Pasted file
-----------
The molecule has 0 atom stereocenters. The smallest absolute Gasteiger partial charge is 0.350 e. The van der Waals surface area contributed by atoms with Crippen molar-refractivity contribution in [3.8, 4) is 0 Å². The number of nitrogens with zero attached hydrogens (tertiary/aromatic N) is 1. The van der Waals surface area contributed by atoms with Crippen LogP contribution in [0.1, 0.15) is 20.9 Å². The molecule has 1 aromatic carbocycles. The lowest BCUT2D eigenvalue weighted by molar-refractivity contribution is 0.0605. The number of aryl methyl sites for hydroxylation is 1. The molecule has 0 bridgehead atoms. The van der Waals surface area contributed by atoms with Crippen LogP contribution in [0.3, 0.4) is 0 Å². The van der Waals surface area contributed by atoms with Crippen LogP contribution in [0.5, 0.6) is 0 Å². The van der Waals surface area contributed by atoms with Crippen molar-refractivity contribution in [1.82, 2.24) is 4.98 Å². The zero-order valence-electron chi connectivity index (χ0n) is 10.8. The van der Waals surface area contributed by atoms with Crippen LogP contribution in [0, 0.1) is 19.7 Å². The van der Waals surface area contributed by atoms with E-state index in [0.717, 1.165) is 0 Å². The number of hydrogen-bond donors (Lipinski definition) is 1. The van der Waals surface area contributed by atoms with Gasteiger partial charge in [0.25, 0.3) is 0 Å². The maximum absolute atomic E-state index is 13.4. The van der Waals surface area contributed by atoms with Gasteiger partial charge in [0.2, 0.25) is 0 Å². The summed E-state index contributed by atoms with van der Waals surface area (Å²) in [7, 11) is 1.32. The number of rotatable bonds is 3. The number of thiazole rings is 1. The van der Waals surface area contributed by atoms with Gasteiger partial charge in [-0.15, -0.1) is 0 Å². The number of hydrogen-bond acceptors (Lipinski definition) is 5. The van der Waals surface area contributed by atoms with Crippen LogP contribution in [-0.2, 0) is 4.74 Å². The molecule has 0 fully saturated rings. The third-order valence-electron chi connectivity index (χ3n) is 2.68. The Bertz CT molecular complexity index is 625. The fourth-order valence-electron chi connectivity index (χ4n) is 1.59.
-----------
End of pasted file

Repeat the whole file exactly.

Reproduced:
The molecule has 0 atom stereocenters. The smallest absolute Gasteiger partial charge is 0.350 e. The van der Waals surface area contributed by atoms with Crippen molar-refractivity contribution in [3.8, 4) is 0 Å². The number of nitrogens with zero attached hydrogens (tertiary/aromatic N) is 1. The van der Waals surface area contributed by atoms with Crippen LogP contribution in [0.1, 0.15) is 20.9 Å². The molecule has 1 aromatic carbocycles. The lowest BCUT2D eigenvalue weighted by molar-refractivity contribution is 0.0605. The number of aryl methyl sites for hydroxylation is 1. The molecule has 0 bridgehead atoms. The van der Waals surface area contributed by atoms with Crippen LogP contribution in [0.3, 0.4) is 0 Å². The van der Waals surface area contributed by atoms with Crippen LogP contribution in [0.5, 0.6) is 0 Å². The van der Waals surface area contributed by atoms with Crippen molar-refractivity contribution in [1.82, 2.24) is 4.98 Å². The zero-order valence-electron chi connectivity index (χ0n) is 10.8. The van der Waals surface area contributed by atoms with Crippen LogP contribution in [0, 0.1) is 19.7 Å². The van der Waals surface area contributed by atoms with E-state index in [0.717, 1.165) is 0 Å². The number of hydrogen-bond donors (Lipinski definition) is 1. The van der Waals surface area contributed by atoms with Gasteiger partial charge in [0.25, 0.3) is 0 Å². The maximum absolute atomic E-state index is 13.4. The van der Waals surface area contributed by atoms with Gasteiger partial charge in [0.2, 0.25) is 0 Å². The summed E-state index contributed by atoms with van der Waals surface area (Å²) in [7, 11) is 1.32. The number of rotatable bonds is 3. The number of thiazole rings is 1. The van der Waals surface area contributed by atoms with Gasteiger partial charge in [-0.15, -0.1) is 0 Å². The number of hydrogen-bond acceptors (Lipinski definition) is 5. The van der Waals surface area contributed by atoms with Crippen LogP contribution in [-0.2, 0) is 4.74 Å². The molecule has 0 fully saturated rings. The third-order valence-electron chi connectivity index (χ3n) is 2.68. The Bertz CT molecular complexity index is 625. The fourth-order valence-electron chi connectivity index (χ4n) is 1.59.